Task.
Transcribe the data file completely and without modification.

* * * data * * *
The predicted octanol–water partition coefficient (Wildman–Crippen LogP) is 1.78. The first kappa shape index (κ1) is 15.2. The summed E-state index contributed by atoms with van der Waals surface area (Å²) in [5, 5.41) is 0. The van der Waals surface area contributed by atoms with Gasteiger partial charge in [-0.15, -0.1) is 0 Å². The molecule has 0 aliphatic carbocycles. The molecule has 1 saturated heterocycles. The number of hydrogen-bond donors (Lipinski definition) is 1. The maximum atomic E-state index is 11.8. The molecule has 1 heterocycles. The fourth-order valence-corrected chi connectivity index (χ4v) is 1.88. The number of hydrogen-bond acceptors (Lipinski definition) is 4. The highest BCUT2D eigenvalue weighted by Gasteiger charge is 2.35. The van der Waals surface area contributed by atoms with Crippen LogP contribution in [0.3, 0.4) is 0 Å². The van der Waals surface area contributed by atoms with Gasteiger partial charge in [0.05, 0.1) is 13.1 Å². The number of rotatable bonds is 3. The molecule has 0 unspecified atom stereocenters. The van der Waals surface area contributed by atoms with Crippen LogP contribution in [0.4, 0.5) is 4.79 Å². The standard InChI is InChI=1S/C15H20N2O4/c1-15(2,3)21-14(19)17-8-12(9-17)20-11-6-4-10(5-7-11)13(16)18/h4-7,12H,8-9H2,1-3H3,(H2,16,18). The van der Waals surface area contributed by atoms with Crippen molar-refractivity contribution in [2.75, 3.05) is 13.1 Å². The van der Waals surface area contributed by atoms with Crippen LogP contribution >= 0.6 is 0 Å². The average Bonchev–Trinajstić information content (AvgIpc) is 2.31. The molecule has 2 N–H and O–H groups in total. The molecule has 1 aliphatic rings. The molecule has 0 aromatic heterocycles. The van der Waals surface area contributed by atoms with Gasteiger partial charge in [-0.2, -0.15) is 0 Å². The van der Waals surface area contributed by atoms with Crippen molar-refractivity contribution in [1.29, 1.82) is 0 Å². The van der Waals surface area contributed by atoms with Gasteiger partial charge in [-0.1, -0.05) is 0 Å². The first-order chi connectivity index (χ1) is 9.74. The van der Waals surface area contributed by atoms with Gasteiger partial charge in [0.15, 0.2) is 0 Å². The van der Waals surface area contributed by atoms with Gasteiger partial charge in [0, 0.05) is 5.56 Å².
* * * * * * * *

The predicted octanol–water partition coefficient (Wildman–Crippen LogP) is 1.78. The first kappa shape index (κ1) is 15.2. The summed E-state index contributed by atoms with van der Waals surface area (Å²) in [5, 5.41) is 0. The van der Waals surface area contributed by atoms with Gasteiger partial charge in [-0.15, -0.1) is 0 Å². The molecule has 0 aliphatic carbocycles. The molecule has 1 saturated heterocycles. The number of hydrogen-bond donors (Lipinski definition) is 1. The maximum atomic E-state index is 11.8. The molecule has 1 heterocycles. The fourth-order valence-corrected chi connectivity index (χ4v) is 1.88. The number of hydrogen-bond acceptors (Lipinski definition) is 4. The highest BCUT2D eigenvalue weighted by Gasteiger charge is 2.35. The van der Waals surface area contributed by atoms with Crippen LogP contribution in [0.3, 0.4) is 0 Å². The van der Waals surface area contributed by atoms with Gasteiger partial charge in [0.05, 0.1) is 13.1 Å². The number of rotatable bonds is 3. The molecule has 0 unspecified atom stereocenters. The van der Waals surface area contributed by atoms with Crippen LogP contribution in [0.4, 0.5) is 4.79 Å². The standard InChI is InChI=1S/C15H20N2O4/c1-15(2,3)21-14(19)17-8-12(9-17)20-11-6-4-10(5-7-11)13(16)18/h4-7,12H,8-9H2,1-3H3,(H2,16,18). The van der Waals surface area contributed by atoms with Crippen molar-refractivity contribution in [2.75, 3.05) is 13.1 Å². The van der Waals surface area contributed by atoms with Crippen LogP contribution >= 0.6 is 0 Å². The average Bonchev–Trinajstić information content (AvgIpc) is 2.31. The molecule has 2 N–H and O–H groups in total. The molecule has 1 aliphatic rings. The molecule has 0 aromatic heterocycles. The van der Waals surface area contributed by atoms with Gasteiger partial charge in [-0.2, -0.15) is 0 Å². The van der Waals surface area contributed by atoms with Crippen molar-refractivity contribution in [1.29, 1.82) is 0 Å². The van der Waals surface area contributed by atoms with Gasteiger partial charge in [-0.1, -0.05) is 0 Å². The first-order chi connectivity index (χ1) is 9.74. The van der Waals surface area contributed by atoms with Gasteiger partial charge in [0.15, 0.2) is 0 Å². The van der Waals surface area contributed by atoms with Gasteiger partial charge in [0, 0.05) is 5.56 Å².